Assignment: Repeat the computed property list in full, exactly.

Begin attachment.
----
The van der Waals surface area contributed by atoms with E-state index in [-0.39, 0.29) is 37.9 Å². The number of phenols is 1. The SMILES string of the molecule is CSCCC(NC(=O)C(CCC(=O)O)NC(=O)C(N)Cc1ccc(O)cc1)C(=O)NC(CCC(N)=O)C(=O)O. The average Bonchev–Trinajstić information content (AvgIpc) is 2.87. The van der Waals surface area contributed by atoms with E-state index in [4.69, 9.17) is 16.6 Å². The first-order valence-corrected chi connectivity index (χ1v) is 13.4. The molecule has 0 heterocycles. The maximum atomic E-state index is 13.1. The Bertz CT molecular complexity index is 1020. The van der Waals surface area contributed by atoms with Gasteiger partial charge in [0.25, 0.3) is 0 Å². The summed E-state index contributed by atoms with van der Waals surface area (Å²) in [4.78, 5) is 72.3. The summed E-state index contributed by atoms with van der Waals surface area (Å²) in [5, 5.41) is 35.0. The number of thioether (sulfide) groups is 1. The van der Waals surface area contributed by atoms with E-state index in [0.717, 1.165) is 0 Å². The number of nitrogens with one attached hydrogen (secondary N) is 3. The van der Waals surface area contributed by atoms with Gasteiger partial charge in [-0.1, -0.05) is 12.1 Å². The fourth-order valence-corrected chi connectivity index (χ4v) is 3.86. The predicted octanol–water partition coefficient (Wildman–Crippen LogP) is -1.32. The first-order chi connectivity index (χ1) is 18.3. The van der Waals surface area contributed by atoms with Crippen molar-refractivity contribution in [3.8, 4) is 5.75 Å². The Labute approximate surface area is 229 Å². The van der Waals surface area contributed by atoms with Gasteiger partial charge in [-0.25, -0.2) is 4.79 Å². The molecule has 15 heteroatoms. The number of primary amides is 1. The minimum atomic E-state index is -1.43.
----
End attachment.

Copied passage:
The van der Waals surface area contributed by atoms with E-state index in [-0.39, 0.29) is 37.9 Å². The number of phenols is 1. The SMILES string of the molecule is CSCCC(NC(=O)C(CCC(=O)O)NC(=O)C(N)Cc1ccc(O)cc1)C(=O)NC(CCC(N)=O)C(=O)O. The average Bonchev–Trinajstić information content (AvgIpc) is 2.87. The van der Waals surface area contributed by atoms with E-state index in [4.69, 9.17) is 16.6 Å². The first-order valence-corrected chi connectivity index (χ1v) is 13.4. The molecule has 0 heterocycles. The maximum atomic E-state index is 13.1. The Bertz CT molecular complexity index is 1020. The van der Waals surface area contributed by atoms with Gasteiger partial charge in [0.25, 0.3) is 0 Å². The summed E-state index contributed by atoms with van der Waals surface area (Å²) in [4.78, 5) is 72.3. The summed E-state index contributed by atoms with van der Waals surface area (Å²) in [5, 5.41) is 35.0. The number of thioether (sulfide) groups is 1. The van der Waals surface area contributed by atoms with E-state index in [0.717, 1.165) is 0 Å². The number of nitrogens with one attached hydrogen (secondary N) is 3. The van der Waals surface area contributed by atoms with Gasteiger partial charge in [-0.1, -0.05) is 12.1 Å². The fourth-order valence-corrected chi connectivity index (χ4v) is 3.86. The predicted octanol–water partition coefficient (Wildman–Crippen LogP) is -1.32. The first-order chi connectivity index (χ1) is 18.3. The van der Waals surface area contributed by atoms with Crippen molar-refractivity contribution in [3.8, 4) is 5.75 Å². The Labute approximate surface area is 229 Å². The van der Waals surface area contributed by atoms with Gasteiger partial charge in [-0.25, -0.2) is 4.79 Å². The molecule has 15 heteroatoms. The number of primary amides is 1. The minimum atomic E-state index is -1.43.